Grass cutting along Warwickshire's roads underway by the county council's teams

Warwickshire County Council’s grass cutters are out in force as they continue their annual roadside grass cutting operations

Warwickshire County Council’s grass cutters are out in force as they continue their annual roadside grass cutting operations. Photo by Warwickshire County Council
Warwickshire County Council’s grass cutters are out in force as they continue their annual roadside grass cutting operations. Photo by Warwickshire County Council

The crew has been cutting the rural verges in one metre swathes safeguarding the highways, making sure they are safe to use, free from obstructions and providing a safe refuge for pedestrians to step off the carriageway, where appropriate.

The cutting began last week and takes around three weeks to complete.

The county council is responsible for maintaining around 25 million square metres of highway verge and separates verge maintenance into rural and non-rural sites.

The County Highways team carries out the mowing in rural areas that typically have speed limits over 40mph.

For verges situated in towns and villages that typically have a speed limit of 40mph or less, mowing is usually carried out on the county council’s behalf by the relevant district or borough council, or a contractor.

For those verges in rural settings, County Highways carries out mowing three times per year.

The verges, as well as junctions and bends, are mown to a ‘safety’ standard, with the purpose of ensuring visibility and maintaining safety.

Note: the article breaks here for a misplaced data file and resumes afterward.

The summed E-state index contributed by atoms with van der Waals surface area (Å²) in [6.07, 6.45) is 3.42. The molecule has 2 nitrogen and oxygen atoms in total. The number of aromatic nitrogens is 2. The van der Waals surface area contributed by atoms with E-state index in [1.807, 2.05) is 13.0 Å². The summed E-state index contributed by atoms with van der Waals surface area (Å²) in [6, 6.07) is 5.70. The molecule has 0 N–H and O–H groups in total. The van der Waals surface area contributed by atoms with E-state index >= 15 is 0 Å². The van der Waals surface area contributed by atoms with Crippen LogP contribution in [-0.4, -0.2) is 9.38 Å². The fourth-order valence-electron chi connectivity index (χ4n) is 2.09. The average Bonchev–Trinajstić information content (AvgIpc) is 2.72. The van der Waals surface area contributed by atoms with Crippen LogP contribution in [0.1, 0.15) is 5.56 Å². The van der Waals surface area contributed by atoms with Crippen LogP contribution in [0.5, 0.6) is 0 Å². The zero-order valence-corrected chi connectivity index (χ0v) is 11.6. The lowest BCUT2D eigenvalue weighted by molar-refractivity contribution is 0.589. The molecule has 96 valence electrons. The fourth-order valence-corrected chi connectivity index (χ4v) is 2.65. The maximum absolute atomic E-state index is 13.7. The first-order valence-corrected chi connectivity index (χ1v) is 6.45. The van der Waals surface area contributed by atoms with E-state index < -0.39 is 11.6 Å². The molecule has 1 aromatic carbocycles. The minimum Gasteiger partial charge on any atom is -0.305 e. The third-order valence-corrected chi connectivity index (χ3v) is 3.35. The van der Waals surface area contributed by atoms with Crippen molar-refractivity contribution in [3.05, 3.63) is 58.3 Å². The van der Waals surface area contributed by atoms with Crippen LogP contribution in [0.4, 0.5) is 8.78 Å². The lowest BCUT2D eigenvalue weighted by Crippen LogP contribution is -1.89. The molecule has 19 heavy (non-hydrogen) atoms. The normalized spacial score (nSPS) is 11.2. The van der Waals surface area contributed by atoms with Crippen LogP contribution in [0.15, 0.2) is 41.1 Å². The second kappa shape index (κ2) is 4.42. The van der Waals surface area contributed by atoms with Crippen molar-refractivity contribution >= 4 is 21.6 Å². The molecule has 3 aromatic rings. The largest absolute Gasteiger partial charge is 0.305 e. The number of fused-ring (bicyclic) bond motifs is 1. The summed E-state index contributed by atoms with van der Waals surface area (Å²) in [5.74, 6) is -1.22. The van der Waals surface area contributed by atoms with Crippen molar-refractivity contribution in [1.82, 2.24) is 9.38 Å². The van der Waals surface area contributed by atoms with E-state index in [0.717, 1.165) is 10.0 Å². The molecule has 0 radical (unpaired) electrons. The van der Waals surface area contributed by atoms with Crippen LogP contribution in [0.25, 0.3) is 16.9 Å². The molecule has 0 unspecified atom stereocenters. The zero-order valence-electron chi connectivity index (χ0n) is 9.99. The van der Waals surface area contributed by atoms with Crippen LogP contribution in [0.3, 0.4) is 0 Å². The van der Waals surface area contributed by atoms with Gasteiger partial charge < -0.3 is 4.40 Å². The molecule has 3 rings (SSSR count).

This means preventing obstruction of sight lines, road traffic signs, barriers and other structures, as well as preventing encroachment of vegetation on to the carriageway and helping to provide a safe refuge for pedestrians to step off the carriageway, if there are no footways, and to stop unwanted species establishing.

Cllr Wallace Redford, portfolio holder for road safety said: “We have a responsibility to maintain road safety for all road users, but we also have a responsibility to foster sustainability.

"When verges are left to grow wild, they can play an important ecological role acting as corridors connecting areas of habitat and providing food and shelter for many species.

“Our next step is to explore how we might adjust our own rural cutting regime to improve biodiversity and create wildlife corridors as well consider how we might be able to engage with local communities to adjust and reduce the number of verge cuts, within towns and villages, to enable the existing flora and fauna to flourish.”

For more information go to: www.warwickshire.gov.uk/grassverge